Shoshana Zuboff’s new book is a chilling exposé of the business model that underpins the digital world.
A review published in goodreads.com said that The Age of Surveillance Capitalism is neither a hand-wringing narrative of danger and decline nor a digital fairy tale. Rather, it offers a deeply reasoned and evocative examination of the contests over the next chapter of capitalism that will decide the meaning of information civilization in the 21st century.
“The Age of Surveillance Capital is a striking and illuminating book.
A fellow reader remarked to me that it reminded him of Thomas Piketty’s magnum opus, Capital in the Twenty-First Century, in that it opens one’s eyes to things we ought to have noticed, but had not.
And if we fail to tame the new capitalist mutant rampaging through our societies then we will only have ourselves to blame, for we can no longer plead ignorance,” stated John Naughton in a review published in The Guardian.
Film Review: Line of Descent is a dramatic tale of crime and atonement
Updated 16 February 2019
CHENNAI: Cinema has often told stories about crime families. Hollywood’s “The Godfather” series, or Scott Cooper’s 2015 “Black Mass” with an unrecognizable Johnny Depp, or even Bollywood’s bloody thriller “Titli” about a Delhi carjacking family, which first screened at Cannes in 2014.
The latest addition to the genre is writer-director Rohit Karn Batra’s “Line of Descent” which premiered on Sunday at the European Film Market, currently running alongside the Berlin Film Festival. This movie is also set in Delhi, India’s crime capital, where some families have built unimaginable wealth through nefarious land deals, extortion, kidnapping and murder.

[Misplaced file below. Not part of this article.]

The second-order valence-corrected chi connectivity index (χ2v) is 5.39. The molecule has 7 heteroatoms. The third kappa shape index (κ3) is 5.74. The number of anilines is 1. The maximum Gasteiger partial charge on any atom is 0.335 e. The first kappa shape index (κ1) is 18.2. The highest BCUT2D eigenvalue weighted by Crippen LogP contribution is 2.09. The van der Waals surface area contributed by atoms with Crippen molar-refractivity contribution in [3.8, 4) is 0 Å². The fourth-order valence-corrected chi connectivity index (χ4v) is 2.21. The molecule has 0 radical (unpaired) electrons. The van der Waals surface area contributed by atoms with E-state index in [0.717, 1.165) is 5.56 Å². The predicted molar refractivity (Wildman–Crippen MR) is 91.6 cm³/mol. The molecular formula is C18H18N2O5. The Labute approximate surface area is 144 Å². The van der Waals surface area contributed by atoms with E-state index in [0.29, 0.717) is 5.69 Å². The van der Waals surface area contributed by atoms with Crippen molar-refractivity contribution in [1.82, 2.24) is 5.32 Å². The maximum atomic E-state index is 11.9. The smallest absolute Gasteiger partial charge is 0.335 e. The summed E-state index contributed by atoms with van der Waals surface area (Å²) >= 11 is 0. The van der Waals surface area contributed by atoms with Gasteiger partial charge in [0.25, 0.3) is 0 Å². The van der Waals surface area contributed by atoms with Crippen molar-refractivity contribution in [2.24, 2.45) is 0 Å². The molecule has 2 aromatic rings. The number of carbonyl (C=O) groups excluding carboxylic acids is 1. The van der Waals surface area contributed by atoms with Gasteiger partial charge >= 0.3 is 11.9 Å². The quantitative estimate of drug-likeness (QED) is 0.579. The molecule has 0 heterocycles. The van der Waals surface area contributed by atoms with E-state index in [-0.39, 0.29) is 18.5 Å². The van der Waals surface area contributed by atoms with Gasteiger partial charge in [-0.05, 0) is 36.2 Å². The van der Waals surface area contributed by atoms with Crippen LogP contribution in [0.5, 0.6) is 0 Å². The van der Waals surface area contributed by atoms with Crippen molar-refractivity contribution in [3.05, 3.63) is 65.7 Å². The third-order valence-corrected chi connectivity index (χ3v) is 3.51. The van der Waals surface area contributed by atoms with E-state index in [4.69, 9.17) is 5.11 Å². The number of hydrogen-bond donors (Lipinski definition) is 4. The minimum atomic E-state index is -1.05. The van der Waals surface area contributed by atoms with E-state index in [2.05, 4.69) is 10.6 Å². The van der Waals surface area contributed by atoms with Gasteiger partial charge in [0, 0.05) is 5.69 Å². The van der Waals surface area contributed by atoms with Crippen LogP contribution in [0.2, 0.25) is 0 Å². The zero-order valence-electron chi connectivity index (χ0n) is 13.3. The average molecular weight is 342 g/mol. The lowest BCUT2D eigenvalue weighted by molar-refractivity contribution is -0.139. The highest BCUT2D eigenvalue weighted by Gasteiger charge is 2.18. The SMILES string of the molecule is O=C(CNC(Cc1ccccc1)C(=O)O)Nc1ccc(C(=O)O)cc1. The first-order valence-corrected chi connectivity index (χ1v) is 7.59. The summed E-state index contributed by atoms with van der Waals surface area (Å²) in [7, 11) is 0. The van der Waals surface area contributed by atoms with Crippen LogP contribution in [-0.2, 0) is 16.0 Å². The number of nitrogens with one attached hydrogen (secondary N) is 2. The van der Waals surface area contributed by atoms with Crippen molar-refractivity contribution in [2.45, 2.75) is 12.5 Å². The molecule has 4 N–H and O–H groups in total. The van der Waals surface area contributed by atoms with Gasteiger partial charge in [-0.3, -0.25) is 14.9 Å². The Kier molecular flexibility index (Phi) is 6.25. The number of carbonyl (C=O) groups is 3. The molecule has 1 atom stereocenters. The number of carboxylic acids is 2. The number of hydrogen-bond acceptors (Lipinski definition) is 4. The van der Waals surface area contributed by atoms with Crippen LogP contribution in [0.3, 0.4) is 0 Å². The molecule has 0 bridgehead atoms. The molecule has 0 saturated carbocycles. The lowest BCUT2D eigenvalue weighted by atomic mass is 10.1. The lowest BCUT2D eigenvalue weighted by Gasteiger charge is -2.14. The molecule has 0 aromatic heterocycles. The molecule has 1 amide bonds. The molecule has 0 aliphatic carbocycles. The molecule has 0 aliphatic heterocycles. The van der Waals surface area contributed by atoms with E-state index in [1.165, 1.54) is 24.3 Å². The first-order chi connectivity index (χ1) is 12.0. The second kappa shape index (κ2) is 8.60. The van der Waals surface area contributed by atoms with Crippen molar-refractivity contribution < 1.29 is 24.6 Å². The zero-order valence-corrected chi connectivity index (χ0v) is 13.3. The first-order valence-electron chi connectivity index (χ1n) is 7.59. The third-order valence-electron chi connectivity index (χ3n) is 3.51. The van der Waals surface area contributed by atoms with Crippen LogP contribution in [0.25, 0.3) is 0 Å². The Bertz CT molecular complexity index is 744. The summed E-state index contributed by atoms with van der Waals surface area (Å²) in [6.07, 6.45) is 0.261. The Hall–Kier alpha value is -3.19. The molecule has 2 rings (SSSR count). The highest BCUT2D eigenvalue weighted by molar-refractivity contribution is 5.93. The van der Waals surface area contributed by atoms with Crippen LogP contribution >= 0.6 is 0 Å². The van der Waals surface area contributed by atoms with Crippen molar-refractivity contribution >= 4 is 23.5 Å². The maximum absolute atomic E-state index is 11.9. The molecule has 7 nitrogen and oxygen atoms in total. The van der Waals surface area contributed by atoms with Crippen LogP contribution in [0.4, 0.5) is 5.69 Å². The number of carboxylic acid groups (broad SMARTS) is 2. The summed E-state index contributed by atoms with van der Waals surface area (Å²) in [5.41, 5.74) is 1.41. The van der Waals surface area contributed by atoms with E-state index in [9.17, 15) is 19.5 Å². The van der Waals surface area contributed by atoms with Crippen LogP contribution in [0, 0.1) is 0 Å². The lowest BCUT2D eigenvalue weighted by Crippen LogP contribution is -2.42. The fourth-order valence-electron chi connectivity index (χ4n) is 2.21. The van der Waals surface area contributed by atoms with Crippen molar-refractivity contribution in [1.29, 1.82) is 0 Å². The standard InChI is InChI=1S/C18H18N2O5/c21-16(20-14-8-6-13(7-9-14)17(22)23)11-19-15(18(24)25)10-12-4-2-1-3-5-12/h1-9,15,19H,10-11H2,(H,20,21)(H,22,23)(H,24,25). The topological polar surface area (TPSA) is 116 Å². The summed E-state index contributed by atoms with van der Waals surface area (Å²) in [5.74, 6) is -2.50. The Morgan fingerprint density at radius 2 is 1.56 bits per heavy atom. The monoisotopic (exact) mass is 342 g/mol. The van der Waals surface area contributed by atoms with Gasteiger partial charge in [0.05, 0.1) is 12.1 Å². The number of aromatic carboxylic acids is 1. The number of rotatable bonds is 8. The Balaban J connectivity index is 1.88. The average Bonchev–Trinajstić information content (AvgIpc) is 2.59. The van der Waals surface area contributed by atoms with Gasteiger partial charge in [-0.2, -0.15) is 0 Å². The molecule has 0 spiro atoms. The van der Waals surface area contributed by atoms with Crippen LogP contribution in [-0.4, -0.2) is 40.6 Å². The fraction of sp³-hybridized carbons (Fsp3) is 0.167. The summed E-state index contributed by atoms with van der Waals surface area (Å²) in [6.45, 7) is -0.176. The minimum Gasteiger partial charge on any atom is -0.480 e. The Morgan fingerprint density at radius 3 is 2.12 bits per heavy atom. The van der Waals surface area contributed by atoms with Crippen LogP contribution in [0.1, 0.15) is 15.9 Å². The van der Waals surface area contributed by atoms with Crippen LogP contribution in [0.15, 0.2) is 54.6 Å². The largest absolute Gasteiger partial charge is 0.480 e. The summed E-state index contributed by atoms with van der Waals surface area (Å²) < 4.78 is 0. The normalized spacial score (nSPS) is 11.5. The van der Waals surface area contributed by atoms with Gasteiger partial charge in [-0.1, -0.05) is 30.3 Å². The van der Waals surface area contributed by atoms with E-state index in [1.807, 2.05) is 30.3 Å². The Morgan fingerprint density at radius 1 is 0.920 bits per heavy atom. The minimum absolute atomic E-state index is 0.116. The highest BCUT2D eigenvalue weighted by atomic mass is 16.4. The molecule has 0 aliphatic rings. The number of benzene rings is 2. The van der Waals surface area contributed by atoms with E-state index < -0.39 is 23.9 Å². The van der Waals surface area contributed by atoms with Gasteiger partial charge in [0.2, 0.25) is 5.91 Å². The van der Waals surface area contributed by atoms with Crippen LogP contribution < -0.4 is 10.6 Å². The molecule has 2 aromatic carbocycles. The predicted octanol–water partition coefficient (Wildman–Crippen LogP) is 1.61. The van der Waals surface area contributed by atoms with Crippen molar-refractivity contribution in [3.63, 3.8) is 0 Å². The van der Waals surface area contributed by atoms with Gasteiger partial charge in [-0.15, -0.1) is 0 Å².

An aged patriarch, Bharath Sinha (essayed by Hindi cinema’s legendary villain, Prem Chopra), heads a family of three sons — Prithvi (Ronit Roy), Siddharth (Neeraj Kabi) and Suraj (Ali Haji). Equally at home in Delhi’s seedy underbelly as in some of the poshest enclaves and among India’s elite, this is a clan with many conflicting faces, unified on the outside, but conflicted within by division, vice and repentance.
Bharath’s notoriety as a criminal gives way to remorse and shame for the legacy he will leave behind. His death, and the bequesting of all his ill-gotten wealth to his eldest son Prithvi, creates a storm among the brothers, with Siddharth demanding his share so that he may partner with an arms-dealer, Charu (Brendan Fraser). When things begin to get out of hand, a cop named Raghav (Abhay Deol), is drawn into the mix, and asked to go undercover.
“Line of Descent” is tightly and imaginatively scripted. Its exposition of organized crime is masterful, and some brilliant performances, especially from Deol, Roy and Kabi add a dash of class to an otherwise gritty enterprise. A compelling dramatic arc is established from the start in this fast-paced thriller, and the themes of guilt and atonement permeate throughout the movie, with both coming home to roost for the Sinha family in a touching final sequence.